Thursday, 11 January 2018
Acupuncture Enhances Fertility Treatment, Lowers Adverse Effects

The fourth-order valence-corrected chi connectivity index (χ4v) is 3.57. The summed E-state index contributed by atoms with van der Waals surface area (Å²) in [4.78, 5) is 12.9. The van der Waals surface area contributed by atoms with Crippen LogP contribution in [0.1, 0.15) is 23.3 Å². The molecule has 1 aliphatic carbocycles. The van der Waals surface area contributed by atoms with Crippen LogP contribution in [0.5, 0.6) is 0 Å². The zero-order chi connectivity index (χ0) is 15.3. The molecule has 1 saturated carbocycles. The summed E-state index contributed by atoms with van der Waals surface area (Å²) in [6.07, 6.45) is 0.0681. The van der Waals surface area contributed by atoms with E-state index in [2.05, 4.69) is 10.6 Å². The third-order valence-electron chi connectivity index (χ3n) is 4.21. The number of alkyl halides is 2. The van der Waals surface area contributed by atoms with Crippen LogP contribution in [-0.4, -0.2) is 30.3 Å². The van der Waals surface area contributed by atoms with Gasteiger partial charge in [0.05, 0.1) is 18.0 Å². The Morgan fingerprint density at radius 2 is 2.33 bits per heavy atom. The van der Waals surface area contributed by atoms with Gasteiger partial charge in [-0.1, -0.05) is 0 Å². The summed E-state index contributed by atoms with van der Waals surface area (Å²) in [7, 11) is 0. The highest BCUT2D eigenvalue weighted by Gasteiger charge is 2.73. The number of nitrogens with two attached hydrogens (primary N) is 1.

08 JANUARY 2018 CV4 (Guanyuan) Acupuncture boosts the efficaciousness of fertility treatments. Three independent studies confirm that acupuncture increases positive patient outcome rates. Two studies find acupuncture effective for increasing the the efficacy of clomifene for the treatment of infertility due to ovulatory dysfunction. Another study finds acupuncture effective for reducing the adverse effects caused by bromocriptine treatments for hyperprolactinemia related infertility. The study also confirms that acupuncture balances hormone levels. Ovulatory Dysfunction Ovulatory dysfunction accounts for approximately 25–30% of female infertility. The root of ovulatory dysfunction is related to disorders of the hypothalamic–pituitary–gonadal axis (HPG axis) because it is closely related to the uterine and ovarian roles in menstruation cycles. The hypothalamus secretes gonadotropin-releasing hormone (GnRH). GnRH stimulates the anterior pituitary to produce two important hormones essential for folliculogenesis and ovulation: luteinizing hormone (LH) and follicle-stimulating hormone (FSH). As a result, dysfunction of the HPG axis may lead to problems in proper follicle development, maturation, and rupture. Treatment for this type of infertility includes ovulation inducing drugs, surgical intervention, and assisted reproductive technology (ART) including artificial insemination, in-vitro fertilization, etc. Clomifene is often a prescribed drug for ovulation induction, and while it has a high efficacy rate, it also has common adverse effects. It may deleteriously affect cervical mucus or decrease the amount produced. Vaginal dryness due to thicker cervical mucus is a common adverse effect, which impedes sperm transport and is ultimately counterproductive to the drug’s other properties that promote fertility. Anti-estrogenic actions of clomifene reduce uterine vascularization, eventually lowering endometrial receptivity. Therefore, though clomifene helps patients to ovulate, it may not be entirely conducive to the goal of conceiving. It is therefore beneficial to use other treatments with fertility boosting value to complement clomifene ovulation induction. Hyperprolactinemia Hyperprolactinemia (HPL) is characterized by elevated serum prolactin. The occurrence of HPL in females with reproductive disorders falls between 9% and 17%. Infertility from HPL arises from the inhibitory effect of prolactin on GnRH secretion. Some HPL patients, despite having elevated serum prolactin, do not show signs of pituitary or central nervous system diseases, nor any other identifiable causes of increased prolactin secretion. In these cases, we term this condition idiopathic hyperprolactinemia (IH). Bromocriptine is a medication option for IH treatment because it normalizes serum prolactin levels. However, the drug comes with a downside. According to research, approximately 12% of IH patients choose to discontinue bromocriptine intake due to adverse effects such as dizziness, nausea, hallucinations, and uncontrollable movements. It is important for treatments to be tolerable. An effective treatment cannot realize its full potential if patients are unable to comply with treatment regimens. The research reveals that acupuncture is well-suited as a complementary therapy to prevent or attenuate bromocriptine adverse effects. TCM According to Traditional Chinese Medicine (TCM) principles, hyperprolactinemia is a condition arising from spleen and kidney deficiency, liver qi stagnation, excess dampness, and imbalances in the Chong and Ren channels. Acupoints Qihai (CV6), Guanyuan (CV4), and Zusanli (ST36) are included in primary acupuncture point protocols because they are useful for nourishing the female reproductive system and correcting the aforementioned constitutional imbalances. Qihai and Guanyuan are particularly useful for correcting Ren channel related deficiencies and Zusanli is administered to tonify qi and promote blood circulation. Together, these acupuncture points fortify yuan qi. Ovulatory Dysfunction Study #1 The first study was conducted by researchers Zhong Weihua and Chen Qiuping. Their research finds that acupuncture effectively raises hormone levels and benefits endometrial thickness among ovulatory dysfunction patients taking pharmaceutical drugs. The 2-month clinical trial compared two patient groups, both receiving clomifene and one receiving acupuncture additionally. The results demonstrate that acupuncture creates a more fertile environment for successful conception. Two indicators were used to evaluate clinical efficacy: hormone levels and endometrial thickness. Before and after treatment, 3 mL of peripheral blood was taken from each patient. Estrogen (E2), FSH, and LH levels were measured via enzyme-linked immunosorbent assay (ELISA). Sonography was used to measure endometrial thickness. In addition to ELISA and sonography, the overall treatment efficacy was also surveyed. With reference to “Guidelines for the Clinical Study of New Drugs of Traditional Chinese Medicine,” the treatment efficacy for each patient was categorized into 1 of 3 tiers: Clinical recovery: Successful conception. Effective: Ovulation detected via ultrasound. Basal body temperature (BBT) showed bi-directional trend. Periodical change detected via exfoliative vaginal cytology. No successful conception. Not effective: No ovulation detected after treatment for 3 menstrual cycles. The clomifene plus acupuncture group achieved a treatment effective rate of 92.11%. The group receiving only clomifene had a 68.42% rate. The treatment effective rate for each group was derived using the following formula: [Clinical recovery + Effective] / [Total number of patients in group] * 100% The data demonstrates that patients receiving acupuncture in addition to clomiphene have significantly higher positive patient outcome rates. The group receiving acupuncture and clomiphene had a boost in hormone levels: E2 (ng/L) was 317.34 ±24.83 before treatment and 418.34 ±27.56 after treatment. For the group receiving only clomifene, E2 was 319.83 ±24.46 before and 367.45 ±25.34 after. Interesting numbers for FSH (IU/L) were documented. The acupuncture plus clomiphene group was 7.98 ±1.54 before and 23.42 ±2.75 after. The clomiphene only group was 8.04 ±1.50 before and 15.78 ±1.93 after. LH (IU/L) for the clomiphene plus acupuncture group was 13.47 ±1.46 before and 54.84 ±4.50 after. The group receiving only clomifene was 13.42 ±1.50 before and 29.75 ±2.04 after. The post-treatment levels for clomifene plus acupuncture were all markedly higher than that of standalone clomifene. The difference in post-treatment results indicates that acupuncture promotes the production of E2, FSH, and LH, making the uterine environment more conducive for healthy folliculogenesis and ovulation. Endometrial thickness results document a similar trend. Before treatment, the mean endometrial thickness for both groups were equivalent, at 6.34 ±0.48 mm for clomifene plus acupuncture and 6.39 ±0.45 mm for clomifene only. After treatment, the results increased to 8.12 ±0.32 mm for clomifene plus acupuncture and 7.31 ±0.37 mm for clomifene only. Both treatments were effective when compared to pre-treatment results, but clomifene plus acupuncture produced greater endometrial thickness than clomifene. The results demonstrate that acupuncture is valuable in maintaining healthy folliculogenesis, ovulation, and endometrial receptivity, which are essential aspects of successful conception. The study was set up as a comparative clinical trial as described henceforth. A total of 76 patients with ovulatory dysfunction infertility participated in the study. They were diagnosed between September 2014 and September 2016. The following selection criteria were applied in choosing trial participants: Fulfilled diagnostic criteria based on “Male and Female Infertility,” by Luo Lilan (1998). 18 – 40 years of age and aiming to conceive. Male partner had healthy reproductive function. Signed informed consent. The following exclusion criteria were applied: Congenital anomalies in reproductive organs. Ovulatory dysfunction due to sexual physiological defects. Uterine leiomyomas (fibroids) or endometriosis. Recently took steroids. Premature ovarian failure. Severe liver, cardiac, renal, or hematopoietic diseases. Patients were randomly divided into two groups of 38: treatment and control. Both groups were comprised of equivalent demographics. The treatment group ranged between 23 – 37 years of age, (mean age 30.84 ±1.64), duration of infertility 2 – 12 years (mean duration 7.30 ±1.27 years). The control group ranged between 22 – 39 years (mean age 31.02 ±1.56 years), duration of infertility 2 – 13 years (mean duration 7.23 ±1.31 years). Both groups received drug treatment with clomifene. In addition, the treatment group received acupuncture. Treatment was administered for 2 menstrual cycles. The following primary acupoints were treated for the treatment group: Guanyuan (CV4) Sanyinjiao (SP6) Zhongji (CV3) Zigong (extra) Zusanli (ST36) Taichong (LV3) Taixi (KD3) Stainless steel filiform acupuncture needles were used to administer acupuncture. For abdominal acupoints, the needles were diagonally inserted facing downwards. After achieving deqi, needles were retained for 30 minutes. Moxibustion was applied to Shenque (CV8) and Sanyinjiao (SP6). Treatment commenced from the 5th day of menstruation, at a rate of once per day. For drug treatment, clomifene was orally administered starting from the 5th day of menstruation. The prescribed dosage was 50 mg each time, once per day, for 5 consecutive days. The addition of acupuncture to clomiphene treatments increased the total effective rate by 23.69%. Henan Zhengzhou Huashan Hospital The second study was conducted by Sheng et al. from Henan Zhengzhou Huashan Hospital. The team finds that acupuncture increases the conception rate in patients with ovulatory dysfunction. The 5-month clinical trial compared two patient groups, both groups receiving ovulation induction treatment with drugs and one group receiving additional acupuncture treatment. The results show that acupuncture increases fertility rates. Ovulation and conception rates were used to evaluate clinical efficacy. The rates represented the percentage of patients in each group that successfully achieved ovulation and conception. Ovulation was monitored by ultrasonography. Starting from the 9th day of menstruation, ovarian development was observed via ultrasound and LH tests. Ovulation was confirmed upon detection of ≥18 mm follicles, follicle rupture, and a ≥20 mIU/mL increase in LH levels. The definitive standards for conception were: 50 consecutive days without menstruation. Subsequent detection of gestational sac via ultrasound. Subsequent positive human chorionic gonadotropin (hCG) urine test. Subsequent detection of fetal heartbeat. The data shows that the drugs and acupuncture group achieved an ovulation rate of 67.8% and a conception rate of 52.5%. The drugs only group achieved an ovulation rate of 51.9% and a conception rate of 30.4%. Though the ovulation rate did not differ significantly between both patient groups, the conception rate was much higher for the drugs plus acupuncture group. The data shows that acupuncture effectively creates a healthier internal environment and increases the chances of conception. The study was set up as a comparative clinical trial as detailed hereafter. A total of 138 patients from the infertility division of Henan Zhengzhou Huashan Hospital, diagnosed with ovulatory dysfunction infertility, participated in the study. The diagnostic criteria for patients were in accordance with “TCM New Medicine Clinical Research Guidelines: 1st Edition” and “Integrative Medicine Diagnosis and Treatment Guidelines for Endometriosis, Gestational Hypertension and Female Infertility,” listed below: Menstrual cycle >35 days or <21 days. Continuous ultrasonography throughout ≥1 menstrual cycle showing slow follicle growth, absence of dominant follicles, premature follicle shrinkage or termination, no follicle rupture, and abnormally thin endometrium. For the diagnosed patients, the following selection criteria were applied in choosing trial participants: No follicle ruptures. No severe complications. No response after 2 – 3 cycles of clomifene treatment. The selected patients were randomly divided into 2 groups: treatment and control. Both groups had equivalent demographics. The treatment group with 59 patients were aged between 20 – 38 years (mean age 25.00 ±2.37 years), duration of infertility was 2 – 4.5 years (mean duration of fertility 3.00 ±1.37 years). The control group with 79 patients were aged between 19 – 37 years (mean age 25.00 ±2.07 years), duration of infertility was 2 – 4 years (mean duration of fertility 3.00 ±1.09 years). Both groups received ovulation induction treatment with the pharmaceutical drugs clomifene, menotropins, and hCG (human chorionic gonadotropin). In addition, the treatment group received acupuncture. Both groups received treatment for 3–5 months. All patients were monitored by ultrasound and were advised to have intercourse during ovulation. The following primary acupoints were used: Zhongji (CV3) Guanyuan (CV4) Zigong Zusanli (ST36) Neiguan (PC6) Sanyinjiao (SP6) Treatment consisted of conventional acupuncture, electroacupuncture, and indirect moxibustion. Hwato brand acupuncture needles (Suzhou Medical Appliances Factory Co., Ltd.) were used. An SDZ-II model electroacupuncture device (Suzhou Medical Appliances Factory Co., Ltd.) was used for electroacupuncture. 10 mm x 200 mm moxa cigars (Nanyang Wolong Hanyi Moxa Factory Co., Ltd.) and single-vent bamboo moxa boxes (Guangzhou Shangguan Beauty Supplies Factory Co., Ltd.) were used for indirect moxibustion. Conventional acupuncture was applied to Zhongji, Guanyuan, Zusanli, and Neiguan. Electroacupuncture was administered to Zigong and Sanyinjiao. Both acupoints were stimulated until deqi was achieved. Next, the electroacupuncture device was connected to the needles and set to a low continuous frequency (2 Hz) for 30 – 45 minutes. Shenque (CV8) was treated with indirect moxibustion. A lit moxa cigar was inserted, lit side down, into a moxa box. After ensuring that the temperature was warm but not too hot, the moxa box was placed over Shenque and left for 30 – 45 minutes. One treatment cycle was administered per menstrual cycle. A treatment cycle started on the 9th day of menstruation and was comprised of 7 – 10 consecutive treatment days, one session per day. For both groups, the following protocol was observed for ovulation induction treatment with pharmaceutical drugs. Starting from the 3rd day of menstruation, clomifene citrate capsules (GKH Pharmaceutical Ltd.) were given orally. The prescribed dosage was 50 mg each time, twice per day, for 5 consecutive days. Starting from the 5th day of menstruation, injectable menotropins (Ningbo Renjian Pharmaceutical Group Co., Ltd.) was administered via intramuscular injection. The prescribed dosage was 75 U each time, once per day, for 7 consecutive days. In the event that no ovulation was detected after treatment with 75 U for 2 menstrual cycles, the dosage was increased to 150 U each time. Starting from the 9th day of menstruation, when sonography showed ≥18 mm average follicle diameter, one shot of hCG (Ningbo Renjian Pharmaceutical Group Co., Ltd.) was administered via intramuscular injection. The prescribed dosage was 5000 – 10000 U. Drugs plus acupuncture achieved an ovulation rate of 67.8% and a conception rate of 52.5%. Drugs without acupuncture achieved an ovulation rate of 51.9% and a conception rate of 30.4%. The data indicates that acupuncture optimizes positive patient outcome rates. Mawangdui Hospital The third study was conducted by Hu et al. from Mawangdui Hospital of Hunan. The research finds that adding acupuncture reduces infertility drug adverse effects and improves hormone level regulation in women with idiopathic hyperprolactinemia (IH) infertility. Patients receiving only bromocriptine were compared with patients receiving both bromocriptine and acupuncture in this 1-year clinical trial. The results highlighted the importance of acupuncture in supporting bromocriptine treatment by reducing adverse effects and balancing hormones. Referring to the guidelines by the Obstetrics and Gynecology Committee of the World Federation of Chinese Medicine Societies, the study evaluated treatment efficacy by considering hormone normalization time, adverse effects, and conception rates. Before and throughout treatment, hormone levels of prolactin, E2, progesterone (P4), and FSH were measured. The time taken for hormone levels to adjust to normal levels was recorded. The number of patients that did or did not experience adverse effects was also recorded. Finally, the conception rate was recorded. The conception rate for each group was defined as the percentage of patients that successfully conceived within 6 months after the start of treatment. Similar results were recorded for the acupuncture plus bromocriptine and bromocriptine only groups for some parameters. Both groups took 2 – 3 menstrual cycles for prolactin levels to be normalized. For the bromocriptine group, the longest normalization time was 3 menstrual cycles and the shortest normalization time was 2 menstrual cycles. For the bromocriptine with acupuncture group, the normalization time was 2 menstrual cycles for all. The conception rates varied, acupuncture plus bromocriptine had a 43.3% conception rate and standalone bromocriptine produced a 20.0% rate. The bromocriptine group had 19 patients who experienced adverse effects during treatment while the bromocriptine with acupuncture group had 7 patients that experienced adverse effects during treatment. The data shows that acupuncture effectively alleviates the adverse effects caused by bromocriptine intake. Considering that many patients discontinue bromocriptine due to adverse effects, acupuncture may be helpful to improve long-term compliance. The time for hormones E2, P4, and FSH to reach normal levels differed (P < 0.05) between both groups. For the bromocriptine group, the longest normalization time was 6 menstrual cycles and the shortest normalization time was 3 menstrual cycles. For the bromocriptine with acupuncture group, the longest normalization time was 4 menstrual cycles and the shortest normalization time was 2 menstrual cycles. Here, the study shows that acupuncture is advantageous in creating hormonal balance. The study was designed as a comparative clinical trial as detailed hereafter. A total of 60 IH patients from the gynecological division of Mawangdui Hospital (Hunan) participated in the trial. All 60 patients were recorded in the final results since none were disqualified for failure to complete treatment, failure to follow treatment protocols, adverse effects, or severe complications. The diagnostic criteria for patients were in accordance with the 7th edition of “Gynecology,” by People Health Publishing House and “TCM Gynecology,” listed below: Normal sex life. No conception for ≥ 2 years without contraception. Irregular periods, galactorrhea, amenorrhea or pre-menstrual mastalgia. Easily agitated, weakness and soreness in waist/knees, constant thirst, red tongue with thin coating, thin and taut pulse. Serum prolactin concentration 40 ng/mL. For the diagnosed patients, the following selection criteria were applied in choosing trial participants: 26 – 33 years of age. Male partner with healthy sperm quality. The following exclusion criteria were applied: Pregnant or lactating. Taking medication which influences serum prolactin. Pituitary tumors. Hyperthyroidism, hypothyroidism, or kidney dysfunction. Congenital reproductive anomalies. Patients were randomly separated into 2 groups of 30: treatment and control. Both groups were equivalent in age, duration of illness, serum prolactin levels, and other hormone levels (E2, P4, FSH). The treatment group had a mean age of 28.77 ±1.74 years, mean duration of illness 4 years, and 24 patients with abnormal hormone levels. The control group had a mean age of 28.47 ±1.72 years, mean duration of illness 4 years, and 20 patients with abnormal hormone levels. Both groups received drug treatment and the treatment group received acupuncture treatment. The treatment period was 1 year. Patients also complied with a 1-year long follow-up after treatment ended. The following primary acupoints were applied to the acupuncture treatment group: Qihai (CV6) Guanyuan (CV4) Zusanli (ST36) Sanyinjiao (SP6) Taichong (LV3) Taixi (KD3) Ligou (LV5) Hwato brand 0.30 x 40 mm acupuncture needles were used. Qihai, Guanyuan, Taixi, and Zusanli were applied with reinforcing needle manipulation techniques. Taichong and Ligou were applied with attenuating techniques. Needles were retained for 30 minutes. One treatment cycle was conducted per one menstrual cycle. A treatment cycle started on the 8th day of menstruation and was comprised of 10 consecutive treatment days, one session per day. For drug treatment, bromocriptine was administered. Patients were initially prescribed 1.25 mg each time, twice per day, after meals. After the first 7 days, the prescribed dosage was increased to 2.5 mg each time, twice per day, after meals. BBT (basal body temperature) was monitored throughout treatment. If there was no bidirectional trend in BBT after 3 months of treatment, clomifene was prescribed, in ovulation induction dosages. The data indicates that acupuncture reduces infertility drug adverse effect rates and improves hormone level regulation in women with idiopathic hyperprolactinemia (IH) related infertility. Summary Acupuncture is a proven complementary therapy for women receiving drug therapy for the treatment of infertility. Acupuncture increases positive patient outcome rates and reduces the adverse effects caused by medications. Patients interested in learning more about acupuncture and herbal medicine for the treatment of infertility are advised to consult with local licensed acupuncturists. References Zhong WH, Chen QP. Curative Efficacy of Feizhen Acupuncture Combined with Ovulation. Stimulants in Treatment of Anovulatory Infertility and its effects on Sex Hormone and Endometrium [J]. Hebei Medicine, 2017, 23(10): 1715-1718. Zhou X, Fu CH, Huang JZ, et al. 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